Oreochromis niloticus (Linnaeus, 1758)
Nile tilapia
photo by Stiassny, M.L.J.

Family:  Cichlidae (Cichlids), subfamily: Pseudocrenilabrinae
Max. size:  60 cm SL (male/unsexed); max.weight: 4,324.0 g; max. reported age: 9 years
Environment:  benthopelagic; freshwater; brackish; depth range 0 - 20 m, potamodromous
Distribution:  Africa: naturally occurring in coastal rivers of Israel (Ref. 5166), Nile basin (including lake Albert, Edward and Tana), Jebel Marra, Lake Kivu, Lake Tanganyika, Awash River, various Ethiopian lakes, Omo River system, Lake Turkana, Suguta River and Lake Baringo (Ref. 2). In West Africa natural distribution covers the basins of the Senegal, Gambia, Volta, Niger, Benue and Chad, with introduced specimens reported from various coastal basins (Ref. 53405). Widely introduced for aquaculture, with many existing strains. Several countries report adverse ecological impact after introduction. The following subspecies were previously recognized: Oreochromis niloticus baringoensis, Oreochromis niloticus cancellatus, Oreochromis niloticus eduardianus, Oreochromis niloticus filoa, Oreochromis niloticus niloticus, Oreochromis niloticus sugutae, Oreohromis niloticus tana and Oreohromis niloticus vulcani.
Diagnosis:  Dorsal spines (total): 15-18; Dorsal soft rays (total): 11-13; Anal spines: 3-3; Anal soft rays: 9-11; Vertebrae: 30-32. Diagnosis: A large deep-bodied tilapia, with a relatively small head (Ref. 118638). Jaws of mature male not greatly enlarged, length of lower jaw 29-37% of head length; genital papilla of breeding male not tassellated (Ref. 2). Most distinguishing characteristic is the presence of regular vertical stripes throughout depth of caudal fin (Ref. 4967, 53405); at all life stages, the tailfin is marked with numerous thin vertical stripes; in smaller fishes, these are relatively wide and form an arc, and start at the base of the tailfin (Ref. 118638).Males are bluish pink, sometimes with a dark throat, belly, anal and pelvic fins; females are usually brownish, silvery/white beneath with around 10 thin vertical bars (Ref. 118638). Description: Lower pharyngeal bone longer than broad, its anterior part longer than toothed part; outer jaw teeth bicuspid, inner jaw teeth tricuspid, posterior pharyngeal teeth bicuspid and stout; 3-4 rows of teeth in jaws (3-5, rarely 6, in specimens over 200 mm SL); micro-gillrakers present; scales cycloid (Ref. 53405). Colouration: Margin of dorsal fin grey or black; vertical bars in caudal fin 7-12 (Ref. 2). Regular black cross bars on caudal fin; ground colour greyish, relatively dark in adults; back olivaceous-green, sides paler, with 6-9 rather indistinct cross bars; belly whitish; upper lip pale green or white, lower lip white; dorsal and anal fins greyish, sometimes with very narrow red margin, soft part of fin with vertical lines (or with aligned light spots resembling striped pattern); pelvic fins grey, pectorals transparent; "tilapian" spot lacking in adults but very distinct in fingerlings which also have more distinct cross bars and very prominent black spot on upper part of caudal peduncle; throat, belly and unpaired fins black in mature males (Ref. 53405).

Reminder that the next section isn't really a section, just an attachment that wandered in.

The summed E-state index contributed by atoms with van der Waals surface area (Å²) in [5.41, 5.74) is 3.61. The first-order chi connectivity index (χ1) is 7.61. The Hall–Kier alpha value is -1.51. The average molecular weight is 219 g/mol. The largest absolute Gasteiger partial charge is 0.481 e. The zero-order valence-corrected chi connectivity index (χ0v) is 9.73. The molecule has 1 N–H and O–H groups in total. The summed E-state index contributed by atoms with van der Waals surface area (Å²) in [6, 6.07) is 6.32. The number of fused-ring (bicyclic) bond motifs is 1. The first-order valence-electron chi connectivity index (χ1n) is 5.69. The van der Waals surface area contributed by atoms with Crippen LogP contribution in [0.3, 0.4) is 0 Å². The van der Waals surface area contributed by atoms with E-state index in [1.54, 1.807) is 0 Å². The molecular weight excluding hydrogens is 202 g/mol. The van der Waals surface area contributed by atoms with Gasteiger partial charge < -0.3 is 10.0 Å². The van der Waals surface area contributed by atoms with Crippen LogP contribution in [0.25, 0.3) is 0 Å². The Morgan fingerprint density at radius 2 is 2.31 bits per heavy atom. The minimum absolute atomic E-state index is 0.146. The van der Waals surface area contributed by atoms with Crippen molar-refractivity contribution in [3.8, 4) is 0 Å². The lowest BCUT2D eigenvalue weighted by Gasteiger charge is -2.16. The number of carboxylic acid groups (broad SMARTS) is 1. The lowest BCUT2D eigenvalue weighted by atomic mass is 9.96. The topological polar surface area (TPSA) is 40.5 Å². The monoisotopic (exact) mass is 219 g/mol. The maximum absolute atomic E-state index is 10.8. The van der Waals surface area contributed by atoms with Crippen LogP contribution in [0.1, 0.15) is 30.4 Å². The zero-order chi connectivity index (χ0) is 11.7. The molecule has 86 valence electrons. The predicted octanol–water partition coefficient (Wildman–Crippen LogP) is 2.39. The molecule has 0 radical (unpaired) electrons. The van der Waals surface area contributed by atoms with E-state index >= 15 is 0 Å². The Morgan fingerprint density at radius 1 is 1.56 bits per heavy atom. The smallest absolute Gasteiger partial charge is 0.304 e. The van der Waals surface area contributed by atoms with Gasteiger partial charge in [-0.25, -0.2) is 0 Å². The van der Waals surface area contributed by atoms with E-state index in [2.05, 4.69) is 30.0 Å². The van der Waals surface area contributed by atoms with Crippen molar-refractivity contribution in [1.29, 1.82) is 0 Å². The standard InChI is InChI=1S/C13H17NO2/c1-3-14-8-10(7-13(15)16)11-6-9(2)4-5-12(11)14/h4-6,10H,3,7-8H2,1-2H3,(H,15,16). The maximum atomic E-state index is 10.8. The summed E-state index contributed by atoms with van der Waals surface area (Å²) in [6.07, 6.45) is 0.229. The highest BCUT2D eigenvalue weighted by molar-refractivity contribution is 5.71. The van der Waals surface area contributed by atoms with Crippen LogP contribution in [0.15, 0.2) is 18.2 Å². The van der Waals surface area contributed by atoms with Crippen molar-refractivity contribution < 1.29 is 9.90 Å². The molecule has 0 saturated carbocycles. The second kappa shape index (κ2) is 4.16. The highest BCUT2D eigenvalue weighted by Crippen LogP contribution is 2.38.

Biology:  Occurs in a wide variety of freshwater habitats like rivers, lakes, sewage canals and irrigation channels (Ref. 28714). Does not do well in pure salt water, but is able to survive in brackish water (Ref. 52307). Mainly diurnal. Feeds mainly on phytoplankton or benthic algae. Additionally, insect larvae are of some importance, as are aufwuchs and detritus; juveniles tend to be more omnivorous than adults (Ref. 52307). Oviparous (Ref. 205), ovophilic (Ref. 52307). A maternal mouthbrooder (Ref. 2, 52307, 118638), males dig simple pits in shallow water (Ref. 118638). Globally, the most important tilapia species in fish farming and supports major capture fisheries where established (Ref. 118638). It is generally highly invasive (Ref. 118638) and it is known to hybridise with many other Oreochromis species and for this reason further stocking has been banned in a number of countries, e.g. South Africa, Malawi and Zambia (Ref. 118638). Extended temperature range 8-42 °C, natural temperature range 13.5 - 33 °C (Ref. 3). Maximum depth from Ref. 34290. Marketed fresh and frozen (Ref. 9987).
IUCN Red List Status: Least Concern (LC); Date assessed: 02 March 2018 Ref. (123251)
Threat to humans:  potential pest
Country info:   
 

Entered by: Luna, Susan M. - 17.10.90
Modified by: Boden, Gert - 20.11.18
Checked by: Casal, Christine Marie V. - 28.01.03

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